Home News France said it hosted the Games safely. Migrant workers do not count.

France said it hosted the Games safely. Migrant workers do not count.

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French President Emmanuel Macron has pledged to hold the Summer Olympics safely and avoid the construction hazards and abuse of migrant workers that have plagued the 2022 FIFA World Cup in Qatar.

A few months before the Paris Olympics, he declared success.

“We are fulfilling the commitments we made,” Mr. Macron said in February.

Government figures show fewer than 200 people were injured at Olympic venues during the four-year construction blitz. And there is no death.

But inspection records and other documents show the Olympic venues are more dangerous than organizers have let on, with some events failing to meet basic safety standards. When undocumented immigrants are injured on the job, the injuries are often recorded on the books, virtually guaranteeing they won’t show up in government statistics, workers and officials said.

Even fatal accidents involving legally working workers are sometimes ignored in Olympic statistics.

When two workers died on a metro project that Macron’s former transport minister called the “lifeline of the Olympics,” their deaths were not included in the Games’ overall death toll.

A truck crushed a man to death while he was helping to build a cesspool for a swimming competition on the Seine, and his death was omitted from Olympic statistics. “Administratively, it’s put in another category,” said Paul Duphil, executive secretary of France’s quasi-governmental building safety regulator.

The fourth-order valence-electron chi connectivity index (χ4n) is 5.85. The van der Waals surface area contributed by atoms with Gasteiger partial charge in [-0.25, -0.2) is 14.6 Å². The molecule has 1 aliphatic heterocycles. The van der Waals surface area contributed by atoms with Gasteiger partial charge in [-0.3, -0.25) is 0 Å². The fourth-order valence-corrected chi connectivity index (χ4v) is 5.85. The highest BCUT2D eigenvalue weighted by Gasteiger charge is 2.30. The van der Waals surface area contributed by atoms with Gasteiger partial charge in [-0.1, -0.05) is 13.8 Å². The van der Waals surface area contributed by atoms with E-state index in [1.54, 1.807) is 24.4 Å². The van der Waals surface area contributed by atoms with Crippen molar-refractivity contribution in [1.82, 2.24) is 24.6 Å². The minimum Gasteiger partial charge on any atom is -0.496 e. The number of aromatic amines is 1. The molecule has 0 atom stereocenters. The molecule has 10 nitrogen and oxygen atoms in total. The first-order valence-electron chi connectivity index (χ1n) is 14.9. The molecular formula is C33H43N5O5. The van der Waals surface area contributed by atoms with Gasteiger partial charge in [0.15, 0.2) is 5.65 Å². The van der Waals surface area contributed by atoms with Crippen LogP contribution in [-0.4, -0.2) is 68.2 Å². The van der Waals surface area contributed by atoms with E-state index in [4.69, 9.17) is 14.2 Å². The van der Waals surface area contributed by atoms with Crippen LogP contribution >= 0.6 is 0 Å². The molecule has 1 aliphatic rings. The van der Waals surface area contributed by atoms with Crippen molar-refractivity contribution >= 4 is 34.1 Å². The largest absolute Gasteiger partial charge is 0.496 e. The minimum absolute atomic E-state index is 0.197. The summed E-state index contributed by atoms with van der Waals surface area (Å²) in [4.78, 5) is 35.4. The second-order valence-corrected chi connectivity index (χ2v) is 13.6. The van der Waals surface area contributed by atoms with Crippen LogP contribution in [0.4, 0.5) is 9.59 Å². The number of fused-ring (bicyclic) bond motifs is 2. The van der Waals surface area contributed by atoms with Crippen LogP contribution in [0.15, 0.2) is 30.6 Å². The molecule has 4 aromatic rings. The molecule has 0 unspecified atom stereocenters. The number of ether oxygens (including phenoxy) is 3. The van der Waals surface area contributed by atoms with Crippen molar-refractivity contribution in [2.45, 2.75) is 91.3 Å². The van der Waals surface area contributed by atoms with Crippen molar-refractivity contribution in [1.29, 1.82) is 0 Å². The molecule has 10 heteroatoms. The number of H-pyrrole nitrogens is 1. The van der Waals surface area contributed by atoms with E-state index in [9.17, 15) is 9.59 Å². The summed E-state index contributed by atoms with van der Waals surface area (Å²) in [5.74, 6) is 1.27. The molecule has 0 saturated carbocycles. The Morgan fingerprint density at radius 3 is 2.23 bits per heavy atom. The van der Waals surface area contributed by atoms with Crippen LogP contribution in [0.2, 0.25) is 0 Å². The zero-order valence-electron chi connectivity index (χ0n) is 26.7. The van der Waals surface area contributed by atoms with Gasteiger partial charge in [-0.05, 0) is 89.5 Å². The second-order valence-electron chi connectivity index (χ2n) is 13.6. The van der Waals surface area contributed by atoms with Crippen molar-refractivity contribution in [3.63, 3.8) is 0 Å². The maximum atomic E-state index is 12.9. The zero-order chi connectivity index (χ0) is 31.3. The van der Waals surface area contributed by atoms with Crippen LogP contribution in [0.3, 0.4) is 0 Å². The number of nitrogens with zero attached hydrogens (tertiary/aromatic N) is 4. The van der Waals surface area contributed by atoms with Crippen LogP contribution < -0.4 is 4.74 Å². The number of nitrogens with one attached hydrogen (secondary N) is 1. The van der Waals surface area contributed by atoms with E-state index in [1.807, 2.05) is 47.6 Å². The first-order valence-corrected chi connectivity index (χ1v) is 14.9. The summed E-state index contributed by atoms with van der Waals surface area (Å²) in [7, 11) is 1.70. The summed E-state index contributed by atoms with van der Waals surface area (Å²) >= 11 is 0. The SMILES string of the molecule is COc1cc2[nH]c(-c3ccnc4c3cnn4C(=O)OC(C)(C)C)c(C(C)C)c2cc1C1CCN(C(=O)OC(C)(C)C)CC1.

This is because of how the French government defines Olympic venues. Accidents at the Olympic Village were counted, but not at the nearby Pleyel Tower, a nearby skyscraper that has been converted into a luxury hotel for the Olympics. The work of the media center is important, but the construction of the giant pedestrian bridge, which the local government says is “the heart of the Olympic project”, is not.

In an industry where injuries are almost inevitable, France’s data are sometimes very raw: The city of Marseille told the New York Times that not even a single minor injury occurred during the dredging and construction of the Olympic Terminal. , a facility on the Mediterranean that hosts sailing competitions.

Workers, union officials and some labor inspectors say all this is part of Mr Macron’s effort to keep France shining in the Olympics spotlight. “This allows them to say France is not Qatar,” said Simon Picou, a union representative to the government’s labor inspectorate.

Documents and interviews with government officials, inspectors and more than a dozen workers suggest that undocumented immigrants play a larger role and riskier role in staging the Olympics than Macron’s government has acknowledged. Undocumented workers say they are forced to perform hazardous work for long periods of time without safety glasses, safety belts or other equipment.

The situation is particularly sensitive for Macron, who faces pressure to crack down on illegal immigration. The Olympics are being held after years of changes to French labor laws. Macron has cut funding for inspections and abolished company safety committees.What these changes mean Simplifying France’s stifling bureaucracy. Union leaders and labor inspectors say they are making work more dangerous.

Reporter reveals there is no indication France has as many injured as Qatar deadly working conditions In the run-up to the 2022 World Cup, the government acknowledged the deaths of dozens of migrant workers. But Mr Macron has been committed to staging an Olympics that is safe, humane and magnificent. He asked unions and employers to commit to maintaining safe working conditions.

Macron’s office referred questions about working conditions and the number of injuries to other agencies. Antoine du Souich, strategy director at Solideo, a government agency that publishes injury data, said in an interview that he was not aware of any accidents involving undocumented workers. The agency relies on reports of injuries from construction companies, which could face legal consequences if they are found to be hiring undocumented workers. By regulation, France’s official work injury statistics include only legal workers.